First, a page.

The Michael C. Rockefeller Memorial Collection, Gift of Emilio Sanchez, 1962
Not on view
Although no ceramic workshop has been discovered yet in the Nazca territory, the high technical quality of the pottery and the complexity of the iconography indicate that polychrome vessels were likely made by craft specialists. Archaeologists discovered scattered evidence of ceramic production (pigments, paint brushes, and polishers) at Cahuachi, the main Nazca monumental site. Finely painted polychrome vessels are well known as the principal vehicle of Nazca ideology. Double-spout bottles such as this one were used as funerary offerings. They were also an integral part of the ritual consumption of food and corn beer carried out at Cahuachi. The use of bottles with elaborate decoration was related to feasts, processions, and other prestige building activities carried out by high-status individuals and households. Nazca iconography includes a great variety of plants, animals, and more than twenty species of birds. This bottle shows hummingbirds with long thin beaks feeding on flowers painted at the base of each spout.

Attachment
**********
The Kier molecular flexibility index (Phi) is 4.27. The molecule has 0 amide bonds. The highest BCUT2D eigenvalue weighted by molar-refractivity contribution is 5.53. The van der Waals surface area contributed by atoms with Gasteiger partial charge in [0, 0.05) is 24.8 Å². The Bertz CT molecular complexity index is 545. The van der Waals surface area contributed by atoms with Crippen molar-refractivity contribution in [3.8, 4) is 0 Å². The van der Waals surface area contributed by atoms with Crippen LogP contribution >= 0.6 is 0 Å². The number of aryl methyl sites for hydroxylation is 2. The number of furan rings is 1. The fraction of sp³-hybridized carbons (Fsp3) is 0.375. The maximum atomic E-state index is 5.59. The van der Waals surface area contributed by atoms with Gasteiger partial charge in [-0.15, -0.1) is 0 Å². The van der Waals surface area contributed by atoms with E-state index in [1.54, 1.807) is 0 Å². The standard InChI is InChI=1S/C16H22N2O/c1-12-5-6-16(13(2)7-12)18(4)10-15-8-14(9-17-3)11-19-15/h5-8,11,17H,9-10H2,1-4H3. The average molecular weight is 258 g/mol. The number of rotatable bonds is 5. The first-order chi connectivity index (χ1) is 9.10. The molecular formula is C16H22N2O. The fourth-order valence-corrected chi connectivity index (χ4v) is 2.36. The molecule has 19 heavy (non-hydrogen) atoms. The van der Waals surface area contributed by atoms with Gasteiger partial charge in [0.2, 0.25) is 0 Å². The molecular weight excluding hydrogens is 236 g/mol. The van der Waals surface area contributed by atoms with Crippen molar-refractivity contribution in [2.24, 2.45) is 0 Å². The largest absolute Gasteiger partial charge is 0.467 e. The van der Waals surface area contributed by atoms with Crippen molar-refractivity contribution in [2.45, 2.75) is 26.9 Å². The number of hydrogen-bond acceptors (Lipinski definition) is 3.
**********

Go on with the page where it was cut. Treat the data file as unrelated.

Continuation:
Emilio Sanchez, until 1962; The Museum of Primitive Art, New York, 1962–1978
de Lavalle, José Antonio. "Culturas precolombinas -- Nazca." In Colección Arte y tesoros del Perú. Lima: Banco de Credito del Peru, 1986, p. 172.
Artist:Bernard Palissy (French, Agen, Lot-et-Garonne 1510–1590 Paris) and workshop Date:probably 1556–67Medium:Earthenware with colorless and transparent or opaque pigmented green, purple, blue, yellow, red-brown, and black lead glazes.Accession:1975.1.1620On view in:Gallery 951